If A² is principal over an algebraic number field, then A² is principal over any extension

Let K_1 and K_2 be algebraic number fields with K_1 \subseteq K_2, and having integer rings \mathcal{O}_1 and \mathcal{O}_2, respectively. Suppose (A)_{\mathcal{O}_1} \subseteq \mathcal{O}_1 is an ideal such that (A)^2 is principal. Show that (A)_{\mathcal{O}_2}^2 is principal in \mathcal{O}_2.

We will let G_1 and G_2 denote the ideal class groups of K_1 and K_2, respectively. For brevity, if S \subseteq \mathcal{O}_1 is a subset, then we will denote by (S)_1 the ideal generated by S in \mathcal{O}_1 and by (S)_2 the ideal generated by S in \mathcal{O}_2.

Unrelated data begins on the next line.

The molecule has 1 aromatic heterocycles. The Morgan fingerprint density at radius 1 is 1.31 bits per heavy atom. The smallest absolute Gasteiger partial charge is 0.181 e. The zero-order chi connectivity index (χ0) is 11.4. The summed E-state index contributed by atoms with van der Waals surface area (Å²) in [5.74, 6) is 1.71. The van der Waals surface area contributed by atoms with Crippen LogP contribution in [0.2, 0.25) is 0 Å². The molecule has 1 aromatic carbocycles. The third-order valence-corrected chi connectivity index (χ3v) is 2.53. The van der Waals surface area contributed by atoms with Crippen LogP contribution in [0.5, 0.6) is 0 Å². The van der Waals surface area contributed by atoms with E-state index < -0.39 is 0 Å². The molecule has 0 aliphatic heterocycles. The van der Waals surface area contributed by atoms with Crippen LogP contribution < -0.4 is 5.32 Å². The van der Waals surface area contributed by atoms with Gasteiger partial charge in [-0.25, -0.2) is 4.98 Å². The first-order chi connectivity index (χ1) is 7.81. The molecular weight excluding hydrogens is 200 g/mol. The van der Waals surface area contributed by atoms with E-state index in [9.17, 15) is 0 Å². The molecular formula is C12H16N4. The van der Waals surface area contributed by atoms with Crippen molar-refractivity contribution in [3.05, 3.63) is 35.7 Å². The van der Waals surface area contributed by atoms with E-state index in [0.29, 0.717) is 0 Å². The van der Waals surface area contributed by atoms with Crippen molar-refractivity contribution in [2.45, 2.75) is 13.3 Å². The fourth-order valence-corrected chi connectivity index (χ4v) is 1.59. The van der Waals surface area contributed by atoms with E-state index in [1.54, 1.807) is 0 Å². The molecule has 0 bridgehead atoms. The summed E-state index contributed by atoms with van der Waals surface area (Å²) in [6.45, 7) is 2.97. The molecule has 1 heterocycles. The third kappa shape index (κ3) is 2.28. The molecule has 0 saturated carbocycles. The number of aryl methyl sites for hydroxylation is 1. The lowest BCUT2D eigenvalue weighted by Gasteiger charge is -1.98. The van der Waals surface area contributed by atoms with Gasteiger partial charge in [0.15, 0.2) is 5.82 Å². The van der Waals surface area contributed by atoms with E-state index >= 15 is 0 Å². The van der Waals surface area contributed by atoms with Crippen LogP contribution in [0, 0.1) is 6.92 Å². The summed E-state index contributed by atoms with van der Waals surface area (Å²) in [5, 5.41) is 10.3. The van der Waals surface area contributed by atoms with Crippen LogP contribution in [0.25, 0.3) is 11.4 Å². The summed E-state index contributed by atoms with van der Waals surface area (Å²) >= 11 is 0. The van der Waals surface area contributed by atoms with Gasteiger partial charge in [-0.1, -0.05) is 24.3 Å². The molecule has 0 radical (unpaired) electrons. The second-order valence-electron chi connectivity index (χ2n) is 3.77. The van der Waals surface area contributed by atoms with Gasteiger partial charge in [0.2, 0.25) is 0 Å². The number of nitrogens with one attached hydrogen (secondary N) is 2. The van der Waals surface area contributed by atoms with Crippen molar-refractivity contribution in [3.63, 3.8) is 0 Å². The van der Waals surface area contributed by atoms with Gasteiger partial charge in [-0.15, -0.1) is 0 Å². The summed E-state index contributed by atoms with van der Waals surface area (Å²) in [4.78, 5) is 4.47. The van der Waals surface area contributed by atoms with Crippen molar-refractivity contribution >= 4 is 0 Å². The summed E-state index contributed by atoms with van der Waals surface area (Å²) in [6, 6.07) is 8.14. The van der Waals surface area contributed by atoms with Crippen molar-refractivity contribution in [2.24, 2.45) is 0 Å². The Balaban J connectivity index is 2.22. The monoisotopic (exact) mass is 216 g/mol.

We claim that if (A)_1 \sim (B)_1, then (A)_2 \sim (B)_2. To see this, suppose we have \alpha and \beta such that (\alpha)_1(A)_1 = (\beta)_1(B)_1. Then (\alpha A)_1 = (\beta B)_1. Now if x = \sum r_i \alpha a_i \in (\alpha A)_2, then each \alpha a_i is in (\beta B)_1, and so has the form \sum s_{i,j} \beta b_j. So x \in (\beta B)_2. Conversely, (\beta B)_2 \subseteq (\alpha A)_2, and so (A)_2 \sim (B)_2.

The mapping A \mapsto (A)_2 then induces a well-defined mapping \Psi : G_1 \rightarrow G_2 given by [A] \mapsto [(A)_2]. Moreover, since \Psi([A][B]) = \Psi([AB]) = [(AB)_2] = [(A)_2][(B)_2] = \Psi(A) \Psi(B), \Psi is a group homomorphism.

In particular, if A^2 \sim (1) in \mathcal{O}_1, then \Psi(A) \sim (1) in \mathcal{O}_2, as desired.

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